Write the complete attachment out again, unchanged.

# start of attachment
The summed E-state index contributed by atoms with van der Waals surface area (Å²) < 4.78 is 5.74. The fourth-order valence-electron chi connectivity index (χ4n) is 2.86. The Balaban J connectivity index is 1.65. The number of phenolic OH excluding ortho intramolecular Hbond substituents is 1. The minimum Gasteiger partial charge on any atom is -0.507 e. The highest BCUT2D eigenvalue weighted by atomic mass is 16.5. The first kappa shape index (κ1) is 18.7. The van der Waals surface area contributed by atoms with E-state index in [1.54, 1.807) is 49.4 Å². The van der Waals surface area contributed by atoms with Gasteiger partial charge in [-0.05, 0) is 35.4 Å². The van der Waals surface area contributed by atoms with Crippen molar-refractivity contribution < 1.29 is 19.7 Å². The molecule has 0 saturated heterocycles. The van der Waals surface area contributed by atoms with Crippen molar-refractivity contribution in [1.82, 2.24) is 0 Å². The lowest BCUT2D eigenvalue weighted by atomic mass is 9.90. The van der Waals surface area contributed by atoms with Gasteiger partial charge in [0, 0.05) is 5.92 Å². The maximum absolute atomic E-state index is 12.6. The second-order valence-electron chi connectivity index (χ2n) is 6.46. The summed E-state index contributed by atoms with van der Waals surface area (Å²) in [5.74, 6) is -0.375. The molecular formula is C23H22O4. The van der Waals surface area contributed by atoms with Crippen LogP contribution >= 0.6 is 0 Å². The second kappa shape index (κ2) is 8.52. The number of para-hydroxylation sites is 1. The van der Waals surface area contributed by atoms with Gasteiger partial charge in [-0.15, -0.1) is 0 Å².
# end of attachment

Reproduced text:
The summed E-state index contributed by atoms with van der Waals surface area (Å²) < 4.78 is 5.74. The fourth-order valence-electron chi connectivity index (χ4n) is 2.86. The Balaban J connectivity index is 1.65. The number of phenolic OH excluding ortho intramolecular Hbond substituents is 1. The minimum Gasteiger partial charge on any atom is -0.507 e. The highest BCUT2D eigenvalue weighted by atomic mass is 16.5. The first kappa shape index (κ1) is 18.7. The van der Waals surface area contributed by atoms with E-state index in [1.54, 1.807) is 49.4 Å². The van der Waals surface area contributed by atoms with Gasteiger partial charge in [-0.05, 0) is 35.4 Å². The van der Waals surface area contributed by atoms with Crippen molar-refractivity contribution < 1.29 is 19.7 Å². The molecule has 0 saturated heterocycles. The van der Waals surface area contributed by atoms with Crippen molar-refractivity contribution in [1.82, 2.24) is 0 Å². The lowest BCUT2D eigenvalue weighted by atomic mass is 9.90. The van der Waals surface area contributed by atoms with Gasteiger partial charge in [0, 0.05) is 5.92 Å². The maximum absolute atomic E-state index is 12.6. The second-order valence-electron chi connectivity index (χ2n) is 6.46. The summed E-state index contributed by atoms with van der Waals surface area (Å²) in [5.74, 6) is -0.375. The molecular formula is C23H22O4. The van der Waals surface area contributed by atoms with Crippen LogP contribution >= 0.6 is 0 Å². The second kappa shape index (κ2) is 8.52. The number of para-hydroxylation sites is 1. The van der Waals surface area contributed by atoms with Gasteiger partial charge in [-0.15, -0.1) is 0 Å².